Musings of a Marfan Mom

An ER Headache

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This is a post that is not a particularly cheery one, so be forewarned. Part of the purpose of this blog is to document the ins and outs of Marfan, and I feel that needs complete honesty.

I’ve spent the better part of 2 of the past 4 days in the Emergency Room. Saturday morning I woke with a migraine that turned into the worst headache of my entire life. Concerned it might be a brain bleed (even the illogical becomes logical with Marfan), Mark and I dropped Menininho off with friends and headed to the ER. Several hours later we learned I’d had my first cluster headache.

The good news? According to Wikipedia, cluster headaches “may be the most severe pain known to medical science.” That means I was TOTALLY justified when I called Mom on the way to the hospital and said something to the effect of “Mommy, I’m probably dying so I just wanted to tell you I love you and Mark’s taking me to the hospital.” The bad news? They’re kinda chronic. And when I called my Marfan cardiologist, he told me I was his first Marfan patient to have them (and he has hundreds of Marfan patients). Cluster headaches aren’t directly related to Marfan, but they’re related to migraines, which people with Marfan tend to get at a higher rate than the general population.

So, knowing that I’d be going to get more cluster headaches over the next few weeks, I was anxious to get ahold of some medication. My cardiologist approved a particular drug for me that we’ll call Q. My general practitioner (GP) called in the prescription for me last night, just in time for me to get the beginnings of another cluster headache. The medication worked like a dream, except for one thing. After about a half hour, my neck began to tighten. I got dizzy and couldn’t hold my head up. I was terrified.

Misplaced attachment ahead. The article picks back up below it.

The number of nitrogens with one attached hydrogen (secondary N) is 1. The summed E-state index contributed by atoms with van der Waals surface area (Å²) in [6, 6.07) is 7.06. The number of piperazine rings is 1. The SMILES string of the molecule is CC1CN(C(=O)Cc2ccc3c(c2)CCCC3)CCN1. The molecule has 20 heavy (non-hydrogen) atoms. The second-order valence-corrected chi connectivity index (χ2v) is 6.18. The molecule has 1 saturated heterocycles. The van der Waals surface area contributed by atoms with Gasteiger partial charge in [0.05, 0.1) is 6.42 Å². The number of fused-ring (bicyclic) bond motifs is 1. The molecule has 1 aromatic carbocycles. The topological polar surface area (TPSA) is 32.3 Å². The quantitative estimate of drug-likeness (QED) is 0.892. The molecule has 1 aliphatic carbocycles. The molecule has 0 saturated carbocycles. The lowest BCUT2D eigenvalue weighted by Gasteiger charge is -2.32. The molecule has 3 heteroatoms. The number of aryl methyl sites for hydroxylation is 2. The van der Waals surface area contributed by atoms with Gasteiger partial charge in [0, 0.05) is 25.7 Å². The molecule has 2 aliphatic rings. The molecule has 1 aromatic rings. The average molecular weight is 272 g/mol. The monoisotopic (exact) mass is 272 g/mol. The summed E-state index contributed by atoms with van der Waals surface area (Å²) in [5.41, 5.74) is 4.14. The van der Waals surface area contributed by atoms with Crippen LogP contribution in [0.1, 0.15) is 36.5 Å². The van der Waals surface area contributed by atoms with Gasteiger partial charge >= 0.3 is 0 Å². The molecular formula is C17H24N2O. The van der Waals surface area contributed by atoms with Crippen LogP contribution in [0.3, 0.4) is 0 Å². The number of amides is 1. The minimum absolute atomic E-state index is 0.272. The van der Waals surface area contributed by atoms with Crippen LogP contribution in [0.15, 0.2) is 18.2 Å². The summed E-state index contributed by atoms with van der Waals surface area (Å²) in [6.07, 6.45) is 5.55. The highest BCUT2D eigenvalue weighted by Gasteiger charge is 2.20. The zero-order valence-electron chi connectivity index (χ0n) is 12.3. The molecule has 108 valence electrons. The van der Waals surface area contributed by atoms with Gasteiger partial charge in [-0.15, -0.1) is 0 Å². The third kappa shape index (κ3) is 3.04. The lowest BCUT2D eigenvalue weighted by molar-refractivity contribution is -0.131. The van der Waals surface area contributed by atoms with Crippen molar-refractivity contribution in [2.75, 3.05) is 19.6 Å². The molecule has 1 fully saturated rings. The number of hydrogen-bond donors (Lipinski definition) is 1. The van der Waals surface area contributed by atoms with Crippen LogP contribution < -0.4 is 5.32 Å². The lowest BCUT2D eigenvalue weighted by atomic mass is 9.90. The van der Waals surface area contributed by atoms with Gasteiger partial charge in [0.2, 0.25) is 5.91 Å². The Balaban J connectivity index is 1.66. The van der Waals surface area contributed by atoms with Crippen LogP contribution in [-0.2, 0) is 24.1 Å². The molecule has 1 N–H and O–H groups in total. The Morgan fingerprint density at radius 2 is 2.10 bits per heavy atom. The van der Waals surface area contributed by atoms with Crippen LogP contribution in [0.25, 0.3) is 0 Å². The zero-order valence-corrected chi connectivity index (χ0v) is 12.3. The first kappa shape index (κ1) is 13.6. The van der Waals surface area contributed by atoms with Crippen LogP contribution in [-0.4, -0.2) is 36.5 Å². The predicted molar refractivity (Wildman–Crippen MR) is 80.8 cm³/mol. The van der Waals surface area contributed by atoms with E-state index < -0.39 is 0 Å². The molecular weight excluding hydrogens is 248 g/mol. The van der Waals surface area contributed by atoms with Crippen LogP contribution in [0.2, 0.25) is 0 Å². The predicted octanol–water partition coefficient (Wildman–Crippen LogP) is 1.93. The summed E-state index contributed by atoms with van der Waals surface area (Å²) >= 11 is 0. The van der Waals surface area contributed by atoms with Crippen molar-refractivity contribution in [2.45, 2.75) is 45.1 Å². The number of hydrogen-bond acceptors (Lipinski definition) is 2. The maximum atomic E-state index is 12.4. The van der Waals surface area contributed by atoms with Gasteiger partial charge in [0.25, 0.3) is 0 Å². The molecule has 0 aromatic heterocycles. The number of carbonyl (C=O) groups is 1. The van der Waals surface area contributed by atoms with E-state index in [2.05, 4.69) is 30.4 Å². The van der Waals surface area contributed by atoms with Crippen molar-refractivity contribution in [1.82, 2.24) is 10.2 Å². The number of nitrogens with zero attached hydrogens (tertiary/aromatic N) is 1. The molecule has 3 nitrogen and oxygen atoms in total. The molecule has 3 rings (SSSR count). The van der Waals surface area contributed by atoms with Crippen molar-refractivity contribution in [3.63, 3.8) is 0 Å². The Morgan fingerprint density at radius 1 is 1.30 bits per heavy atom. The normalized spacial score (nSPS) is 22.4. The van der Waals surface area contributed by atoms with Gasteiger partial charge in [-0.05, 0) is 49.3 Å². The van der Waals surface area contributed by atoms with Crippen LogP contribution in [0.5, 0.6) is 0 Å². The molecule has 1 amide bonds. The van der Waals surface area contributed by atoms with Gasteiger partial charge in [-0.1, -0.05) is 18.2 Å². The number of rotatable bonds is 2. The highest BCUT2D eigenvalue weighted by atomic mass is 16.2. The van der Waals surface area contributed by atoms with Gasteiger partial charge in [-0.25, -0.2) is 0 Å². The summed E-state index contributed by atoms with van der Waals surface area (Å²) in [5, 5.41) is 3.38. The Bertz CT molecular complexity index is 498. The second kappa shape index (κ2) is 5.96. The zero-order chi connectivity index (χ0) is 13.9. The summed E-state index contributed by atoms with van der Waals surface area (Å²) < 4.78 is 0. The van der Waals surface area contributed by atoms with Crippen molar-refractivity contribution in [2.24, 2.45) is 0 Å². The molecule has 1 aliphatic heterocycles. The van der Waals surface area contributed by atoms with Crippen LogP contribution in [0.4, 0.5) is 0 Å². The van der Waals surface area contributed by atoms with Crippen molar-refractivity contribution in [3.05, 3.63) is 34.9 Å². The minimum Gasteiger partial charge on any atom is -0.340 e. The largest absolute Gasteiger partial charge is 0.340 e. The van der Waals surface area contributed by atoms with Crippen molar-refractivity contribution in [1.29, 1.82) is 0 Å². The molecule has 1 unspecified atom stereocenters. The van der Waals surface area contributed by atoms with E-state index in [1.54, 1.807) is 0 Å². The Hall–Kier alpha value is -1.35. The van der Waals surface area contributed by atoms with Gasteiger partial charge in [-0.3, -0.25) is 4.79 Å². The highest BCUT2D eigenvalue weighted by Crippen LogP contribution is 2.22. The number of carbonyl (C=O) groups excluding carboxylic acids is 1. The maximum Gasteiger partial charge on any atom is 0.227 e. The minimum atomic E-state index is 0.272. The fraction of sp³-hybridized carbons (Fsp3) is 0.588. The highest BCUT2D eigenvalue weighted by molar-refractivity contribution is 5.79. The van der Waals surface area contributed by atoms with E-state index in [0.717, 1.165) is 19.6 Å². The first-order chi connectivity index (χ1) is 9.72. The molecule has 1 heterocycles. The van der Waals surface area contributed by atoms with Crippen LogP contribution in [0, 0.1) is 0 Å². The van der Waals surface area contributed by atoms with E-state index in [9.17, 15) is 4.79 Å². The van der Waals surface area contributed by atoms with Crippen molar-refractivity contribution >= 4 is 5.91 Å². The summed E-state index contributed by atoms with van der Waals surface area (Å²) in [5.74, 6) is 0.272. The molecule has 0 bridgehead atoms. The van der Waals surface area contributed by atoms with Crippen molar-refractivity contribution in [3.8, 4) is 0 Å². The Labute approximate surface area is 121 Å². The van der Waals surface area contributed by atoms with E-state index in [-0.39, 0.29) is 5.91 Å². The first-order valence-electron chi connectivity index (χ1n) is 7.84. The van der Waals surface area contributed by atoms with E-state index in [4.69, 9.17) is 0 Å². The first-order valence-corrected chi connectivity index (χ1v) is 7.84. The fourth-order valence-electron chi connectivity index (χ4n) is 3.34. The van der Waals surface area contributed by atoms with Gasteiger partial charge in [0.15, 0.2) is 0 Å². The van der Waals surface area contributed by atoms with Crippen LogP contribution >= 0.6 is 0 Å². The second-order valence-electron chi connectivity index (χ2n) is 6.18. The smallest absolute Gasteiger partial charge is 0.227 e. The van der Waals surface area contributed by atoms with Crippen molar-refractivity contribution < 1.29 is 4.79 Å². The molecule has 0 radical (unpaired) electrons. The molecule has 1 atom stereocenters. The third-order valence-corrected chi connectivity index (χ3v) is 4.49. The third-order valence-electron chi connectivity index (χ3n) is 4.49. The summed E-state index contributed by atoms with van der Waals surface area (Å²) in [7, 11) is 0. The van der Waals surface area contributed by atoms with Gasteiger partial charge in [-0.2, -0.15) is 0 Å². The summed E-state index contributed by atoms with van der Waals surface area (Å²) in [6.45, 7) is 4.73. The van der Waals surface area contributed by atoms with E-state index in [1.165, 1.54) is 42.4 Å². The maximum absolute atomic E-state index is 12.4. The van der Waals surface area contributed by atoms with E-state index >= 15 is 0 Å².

Mark called the hospital and, to make a long story short, it turns out I was never supposed to be taking the medication! However, neither my doctor nor the nursing staff had bothered to make me aware of the late-in-the-day change of plans.

After a fitful night of sleep, I called my doctor’s office and complained. Because the pain woke me up 2 hours early, I had PLENTY of time to summon all my righteous anger and figure out exactly what I was going to say. There was a lot of blame shifting, but I feel like the issue was resolved as well as it’s going to be. I asked when I could expect my neck to start feeling better, and the nurse said she’d call me back.

When she did, she told me I needed to go to the ER right away because my GP was concerned I was having a vertebral artery dissection, which Q has occasionally caused in patients with Marfan. A dissection is a tearing of the artery and in Marfan it’s very rare to get dissections outside of the aorta, the main artery running from the heart. Any of my Marfan readers know what kinds of thoughts run through your mind when your doctor says “dissection.” They’re life threatening. There is a moment of panic (“Is this the Big One?”) and then you go into the Zone and get done what needs to be done.

“Mark!” I called from the bedroom. “Doc thinks one of the arteries in my neck dissected. Time to head to the ER. Call a sitter while I get dressed.” And looking back, we were efficient. In a matter of minutes we’d found a sitter for the baby, gotten all of us dressed, emailed my cardiologist to let him know what was going on, packed Menininho’s diaper bag, and rushed out the door.

Despite the nurse’s assurances that I would get in for a CT quickly, I found the ER to be mostly a waiting game. It took almost an hour for a doctor to see me (who told us he didn’t think I was having a dissection), and then another hour for him to page my cardiologist. It was decided I probably wouldn’t need a CT because I wasn’t actually having symptoms of an arterial dissection. My GP was totally wrong. But, it took another 3 hours of waiting and not being allowed to eat (“just in case”) before I was sent home. And of course my cardiologist came down and advised me that if I’d just called him directly in the first place, I could have bypassed the entire ER “experience.” (Which, by the way, included a neighbor with a gunshot-wound-infected-leg and a hypothermic drunk who was prone to shouting.)